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Australians Hate Our Politicians and Political System

But are things likely to improve? Not really.

Katherine Gillespie

Katherine Gillespie

Illustration by Ashley Goodall

Australians have politics on the brain. But with the results of this year's Scanlon Foundation Social Cohesion Survey, it seems we are increasingly fed up with our political system.

In five or the past six Scanlon surveys since 2011, quality of government and of politicians has consistently ranked as the second most important issue facing Australia. But only a third of this year's 35,000 survey respondents said they trusted the Federal Government "most of the time."

Increasingly, we feel that our political system is in need of some kind of structural shake up—only around 15 percent of respondents think Australia's political system "works fine as it is." Around a third of people felt the system needs a "major change" up from just 23 percent in 2014.

After a particularly uninspiring election campaign, this year's Scanlon results were particularly damning. However, Australia's relationship with government has been deteriorating for almost a decade—since the rapid ascent and descent of the Rudd government from 2007 onwards. Which makes sense, because we've had about 50 different Prime Ministers in the past decade and each of them has been as unpopular as the last.

Of course, some people are more disillusioned by the system than others. Only seven percent of women aged between 18-24 years old reported to Scanlon that they had no interest in this year's federal election campaign. For men of the same age, around 23 percent said they didn't care.

But what this year's survey found was that a lack of trust in government is directly related to its failure to address the issues that are most important to people. Medicinal marijuana, supported by 83 percent of those surveyed, and euthanasia for terminal illness, which has 80 percent support, were two key areas that those surveyed felt the government had failed. The other big ones were renewable energy—70 percent of those surveyed wanted Australia to reduce its reliance on coal power—and marriage equality, with 67 percent support.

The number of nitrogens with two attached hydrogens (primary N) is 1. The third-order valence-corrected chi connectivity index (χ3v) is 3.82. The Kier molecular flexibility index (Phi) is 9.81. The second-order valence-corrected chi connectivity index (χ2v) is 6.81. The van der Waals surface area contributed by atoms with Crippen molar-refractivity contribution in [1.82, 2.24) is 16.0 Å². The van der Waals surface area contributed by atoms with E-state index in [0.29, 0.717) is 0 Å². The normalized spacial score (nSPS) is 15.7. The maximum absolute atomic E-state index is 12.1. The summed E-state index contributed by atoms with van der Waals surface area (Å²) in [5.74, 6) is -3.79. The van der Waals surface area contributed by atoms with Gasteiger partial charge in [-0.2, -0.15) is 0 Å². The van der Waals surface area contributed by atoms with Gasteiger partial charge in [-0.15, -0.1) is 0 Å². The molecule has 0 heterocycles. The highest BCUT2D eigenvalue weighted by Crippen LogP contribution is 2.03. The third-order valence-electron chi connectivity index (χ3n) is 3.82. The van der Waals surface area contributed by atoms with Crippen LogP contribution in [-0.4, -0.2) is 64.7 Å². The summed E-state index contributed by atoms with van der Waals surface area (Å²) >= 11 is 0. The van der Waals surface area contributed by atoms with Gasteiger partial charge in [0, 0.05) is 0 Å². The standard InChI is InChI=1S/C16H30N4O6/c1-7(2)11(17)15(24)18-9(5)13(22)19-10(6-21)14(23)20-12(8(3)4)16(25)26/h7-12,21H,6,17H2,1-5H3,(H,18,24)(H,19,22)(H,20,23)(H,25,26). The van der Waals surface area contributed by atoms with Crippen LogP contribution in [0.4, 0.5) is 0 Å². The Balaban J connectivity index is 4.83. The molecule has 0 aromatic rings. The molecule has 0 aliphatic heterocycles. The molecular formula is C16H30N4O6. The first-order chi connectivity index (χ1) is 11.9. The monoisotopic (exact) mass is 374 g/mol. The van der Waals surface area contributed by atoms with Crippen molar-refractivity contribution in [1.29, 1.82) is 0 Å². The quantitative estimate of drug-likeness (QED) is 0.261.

Are things likely to improve? Well, not really. The current Government's approval rating is abysmal, and Malcolm Turnbull's leadership is looking increasingly shaky. Instead of taking action any of the issues that the Scanlon Survey found people care about, the Senate stayed up until almost 3 AM on Monday to finally pass an industrial relations bill. This was the legislation that triggered Australia's double dissolution election a few months, and literally nobody asked for it.

On climate action and marriage equality things also aren't looking great. While Australia has finally ratified the Paris Agreement, our action on climate change isa global embarrassment. The death of the marriage equality plebiscite means the government will likely pull the issue from its agenda completely.

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